Some may choose a better public school. Some may choose a private one. Many will choose a charter school. But they will have the choice, and their children will have that opportunity.
(APPLAUSE)

Of course, with McCain taking money from the public schools, it will be difficult to find a “better” public school, ultimately.  Here in Texas we’ve experimented for more than a decade with a statewide plan to shuffle money from “rich” school districts to poorer districts, under a plan generally and cleverly called “the Robin Hood plan.”  We still have good and excellent schools in districts across the state, but an increasing number of the designated-rich districts have smashed into tax rate ceilings, and are cutting programs from school curricula, and extra-curricular activities.

Charter schools in Texas are numerous, but in trouble.  Few of them, if any, have been able to create the extra capital investment required to build good school buildings, or especially to provide things like good laboratory classrooms for science classes, auditoriums with well-equipped stages for drama, literature, and general sessions of the entire school, or adequate facilities for physical education and recreation — let alone extracurricular athletics.

Charter schools and private schools often short science education.  A coalition of private schools sued the University of California system to require the universities to accept inferior science education, rather than provide good science education.  (A judge tossed the suit out; the coalition is appealing the decision.) Worse, this coalition includes some of the nation’s best private, religious schools.  When a group claimed as the best plead for acceptance of mediocrity, it’s time to re-examine whether resort to that group is prudent.  When the “best” private schools plead to lower the standards in science, it’s time to beef up the public schools instead.

Worse, many charter schools in Texas and elsewhere are riddled with incompetence, and a few riddled with corruption.  The Dallas Morning News this morning carries a story about a group running two charter schools, one in the Dallas area and one in the Houston area, both in trouble for failing to measure up to any standards of accountability, in testing, in other achievement, in teaching, or in financial accounting.  Economists note that free markets mean waste in some areas (ugly shoes don’t sell — the shoe maker will stop making ugly shoes, but those already made cannot be recalled).  Administration appears to be one area of enormous waste in “school choice.”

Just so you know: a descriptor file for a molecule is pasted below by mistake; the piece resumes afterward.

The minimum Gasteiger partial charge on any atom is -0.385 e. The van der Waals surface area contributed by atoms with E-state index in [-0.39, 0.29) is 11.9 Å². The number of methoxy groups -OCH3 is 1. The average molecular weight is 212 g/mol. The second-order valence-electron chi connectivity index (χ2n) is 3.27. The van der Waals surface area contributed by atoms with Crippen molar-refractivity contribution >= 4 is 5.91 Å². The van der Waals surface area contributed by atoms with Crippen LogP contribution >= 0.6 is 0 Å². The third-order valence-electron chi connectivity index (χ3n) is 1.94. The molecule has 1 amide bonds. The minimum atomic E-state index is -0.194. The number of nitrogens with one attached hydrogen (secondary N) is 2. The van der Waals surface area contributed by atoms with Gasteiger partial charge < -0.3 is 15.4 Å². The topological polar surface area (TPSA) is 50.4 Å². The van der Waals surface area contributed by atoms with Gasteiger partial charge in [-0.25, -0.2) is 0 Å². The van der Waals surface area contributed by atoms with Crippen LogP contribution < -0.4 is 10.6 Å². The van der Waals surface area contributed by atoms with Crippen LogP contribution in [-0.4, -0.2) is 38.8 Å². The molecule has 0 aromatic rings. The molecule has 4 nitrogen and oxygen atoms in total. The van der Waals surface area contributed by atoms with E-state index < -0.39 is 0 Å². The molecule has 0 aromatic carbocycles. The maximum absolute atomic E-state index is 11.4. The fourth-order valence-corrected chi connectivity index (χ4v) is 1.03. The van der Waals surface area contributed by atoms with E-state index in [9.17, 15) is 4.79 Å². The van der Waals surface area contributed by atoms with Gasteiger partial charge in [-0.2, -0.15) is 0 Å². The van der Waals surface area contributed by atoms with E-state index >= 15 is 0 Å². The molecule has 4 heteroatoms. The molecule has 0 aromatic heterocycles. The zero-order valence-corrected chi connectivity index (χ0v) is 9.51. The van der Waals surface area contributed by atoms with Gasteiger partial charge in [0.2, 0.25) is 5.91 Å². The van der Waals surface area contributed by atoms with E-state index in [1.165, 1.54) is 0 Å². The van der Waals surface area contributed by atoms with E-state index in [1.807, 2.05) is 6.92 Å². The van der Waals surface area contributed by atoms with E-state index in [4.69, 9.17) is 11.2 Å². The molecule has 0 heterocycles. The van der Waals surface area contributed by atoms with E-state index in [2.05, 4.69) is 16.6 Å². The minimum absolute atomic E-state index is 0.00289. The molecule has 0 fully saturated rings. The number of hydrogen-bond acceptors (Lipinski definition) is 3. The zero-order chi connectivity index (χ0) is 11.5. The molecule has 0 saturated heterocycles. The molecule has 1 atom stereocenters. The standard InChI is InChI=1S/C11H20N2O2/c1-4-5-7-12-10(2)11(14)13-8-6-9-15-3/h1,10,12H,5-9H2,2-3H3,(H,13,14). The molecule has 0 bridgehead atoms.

Several American urban districts have tried a variety of private corporations to operate schools on a contract basis.  If there is a successful experiment, it has yet to be revealed.  These experiments crashed in San Francisco, Dallas, Philadelphia and Baltimore, from sea to shining sea. Continued hammering at the foundations of good education, calling it “competition” or “peeing in the soup,” isn’t going to produce the results that American students, and parents, and employers, deserve.

Choice between a failing public school and a corrupt or inept charter school, is not a choice.  Why not invest the money where we know it works, in reducing class size and improving resources?  That costs money, but there is no cheap solution to excellence.

Senator Obama wants our schools to answer to unions and entrenched bureaucrats. I want schools to answer to parents and students.
(APPLAUSE)
And when I’m president, they will.
(APPLAUSE)
My fellow Americans, when I’m president, we’re going to embark on the most ambitious national project in decades.

Here we see how out of touch with America John McCain really is.  Does he think that any school system in the nation “answers to unions and entrenched bureaucrats?”  Seriously?  Does he realize the “entrenched bureaucrats” are anti-union?

Seriously.  Think about this.  Texas is the nation’s second largest state.  There is no teacher’s union here worth the name.  State law forbids using strike as a tool for bargaining or negotiation.  Teachers here generally are opposed to unions anyway (don’t ask me to explain — most of them voted for George Bush, before he showed his stripes — but there is no pro-union bias among Texas teachers).  Teachers unions are either much reduced in power in those cities where they used to be able to muster strikes, like Detroit or New York City, or they have agreed to cooperate with the anti-union proposals that offer any hope of improving education.  Read that again:  I’m saying unions have agreed to give up power to help education.

So what is the real problem?  The bureaucracy choking schools today is not the fault of teachers.  Significantly, it’s required by the No Child Left Behind Act.  But even that is not the chief problem in schools, and those problems are not from teachers.